The book, entitled Chłopi in Polish, has been published in Britain by Penguin in a translation by Anna Zaranko.
The Peasants won Reymont the Nobel Prize for Literature in 1924.
Described by Penguin as “one of Poland's most engrossing twentieth-century epics,” it was originally published in four volumes between 1904 and 1909.
The publisher’s synopsis says: “In the village of Lipce, scandal, romance and drama crackle in every hearth. Boryna, a widower and the village’s wealthiest farmer, has taken the young and beautiful Jagusia as his bride – but she only has eyes for his impetuous son Antek.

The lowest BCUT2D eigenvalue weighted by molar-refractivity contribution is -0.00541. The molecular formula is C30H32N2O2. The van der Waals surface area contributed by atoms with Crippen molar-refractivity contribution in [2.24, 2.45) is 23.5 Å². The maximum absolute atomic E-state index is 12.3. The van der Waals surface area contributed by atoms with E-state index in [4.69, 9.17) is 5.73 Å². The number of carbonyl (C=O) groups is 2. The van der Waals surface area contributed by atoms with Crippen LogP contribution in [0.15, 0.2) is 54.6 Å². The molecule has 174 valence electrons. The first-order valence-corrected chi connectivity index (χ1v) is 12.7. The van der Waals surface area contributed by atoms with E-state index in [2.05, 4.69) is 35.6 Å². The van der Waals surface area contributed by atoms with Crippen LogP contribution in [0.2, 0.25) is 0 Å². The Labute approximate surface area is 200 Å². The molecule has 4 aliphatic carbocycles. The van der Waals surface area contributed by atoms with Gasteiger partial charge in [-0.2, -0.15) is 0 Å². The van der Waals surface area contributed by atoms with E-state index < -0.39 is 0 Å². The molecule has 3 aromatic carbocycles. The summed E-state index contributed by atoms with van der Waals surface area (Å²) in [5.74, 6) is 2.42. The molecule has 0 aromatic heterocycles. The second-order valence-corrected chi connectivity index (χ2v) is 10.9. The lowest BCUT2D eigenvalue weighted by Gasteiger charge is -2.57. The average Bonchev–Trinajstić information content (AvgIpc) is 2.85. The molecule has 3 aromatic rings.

"Over the course of four seasons – Autumn to Summer – the tangled skein of their story unravels, watched eagerly by the other peasants: the gossip Jagustynka, pious Roch, hot-blooded Mateusz, gentle Witek … Richly lyrical and thrillingly realist, at turns comic, tragic and reflective, Władysław Reymont’s magnum opus is a love song to a lasting dream of rural Poland, and to the eternal, timeless matters of the heart."
The novel has twice been made into a feature film, in 1922 and 1972. The 1972 version was also made into a highly popular television series.